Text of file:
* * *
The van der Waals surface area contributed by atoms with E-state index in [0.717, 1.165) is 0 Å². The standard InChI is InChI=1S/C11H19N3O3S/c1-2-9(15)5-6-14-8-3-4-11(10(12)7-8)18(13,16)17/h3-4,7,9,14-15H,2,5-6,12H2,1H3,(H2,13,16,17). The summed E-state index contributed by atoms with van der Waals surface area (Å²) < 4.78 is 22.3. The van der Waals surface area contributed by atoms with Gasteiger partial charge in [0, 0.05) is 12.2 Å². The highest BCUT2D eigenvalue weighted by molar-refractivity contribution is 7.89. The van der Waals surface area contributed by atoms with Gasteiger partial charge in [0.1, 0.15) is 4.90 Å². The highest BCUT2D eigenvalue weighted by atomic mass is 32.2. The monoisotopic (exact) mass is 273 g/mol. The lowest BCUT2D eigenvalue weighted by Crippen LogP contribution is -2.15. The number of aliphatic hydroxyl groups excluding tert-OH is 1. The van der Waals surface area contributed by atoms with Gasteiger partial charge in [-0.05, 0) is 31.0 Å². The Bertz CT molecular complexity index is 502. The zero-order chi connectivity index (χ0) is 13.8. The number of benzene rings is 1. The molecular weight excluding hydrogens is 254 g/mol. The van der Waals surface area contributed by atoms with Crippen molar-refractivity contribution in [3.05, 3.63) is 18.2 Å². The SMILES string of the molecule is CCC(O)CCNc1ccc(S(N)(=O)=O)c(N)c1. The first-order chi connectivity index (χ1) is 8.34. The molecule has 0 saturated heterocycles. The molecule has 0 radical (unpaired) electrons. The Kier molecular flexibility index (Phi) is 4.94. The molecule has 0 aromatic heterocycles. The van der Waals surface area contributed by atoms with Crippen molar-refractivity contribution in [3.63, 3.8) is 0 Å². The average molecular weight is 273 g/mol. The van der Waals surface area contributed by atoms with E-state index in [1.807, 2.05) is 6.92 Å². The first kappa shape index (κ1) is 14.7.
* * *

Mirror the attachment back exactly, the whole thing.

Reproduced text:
The van der Waals surface area contributed by atoms with E-state index in [0.717, 1.165) is 0 Å². The standard InChI is InChI=1S/C11H19N3O3S/c1-2-9(15)5-6-14-8-3-4-11(10(12)7-8)18(13,16)17/h3-4,7,9,14-15H,2,5-6,12H2,1H3,(H2,13,16,17). The summed E-state index contributed by atoms with van der Waals surface area (Å²) < 4.78 is 22.3. The van der Waals surface area contributed by atoms with Gasteiger partial charge in [0, 0.05) is 12.2 Å². The highest BCUT2D eigenvalue weighted by molar-refractivity contribution is 7.89. The van der Waals surface area contributed by atoms with Gasteiger partial charge in [0.1, 0.15) is 4.90 Å². The highest BCUT2D eigenvalue weighted by atomic mass is 32.2. The monoisotopic (exact) mass is 273 g/mol. The lowest BCUT2D eigenvalue weighted by Crippen LogP contribution is -2.15. The number of aliphatic hydroxyl groups excluding tert-OH is 1. The van der Waals surface area contributed by atoms with Gasteiger partial charge in [-0.05, 0) is 31.0 Å². The Bertz CT molecular complexity index is 502. The zero-order chi connectivity index (χ0) is 13.8. The number of benzene rings is 1. The molecular weight excluding hydrogens is 254 g/mol. The van der Waals surface area contributed by atoms with Crippen molar-refractivity contribution in [3.05, 3.63) is 18.2 Å². The SMILES string of the molecule is CCC(O)CCNc1ccc(S(N)(=O)=O)c(N)c1. The first-order chi connectivity index (χ1) is 8.34. The molecule has 0 saturated heterocycles. The molecule has 0 radical (unpaired) electrons. The Kier molecular flexibility index (Phi) is 4.94. The molecule has 0 aromatic heterocycles. The van der Waals surface area contributed by atoms with Crippen molar-refractivity contribution in [3.63, 3.8) is 0 Å². The average molecular weight is 273 g/mol. The van der Waals surface area contributed by atoms with E-state index in [1.807, 2.05) is 6.92 Å². The first kappa shape index (κ1) is 14.7.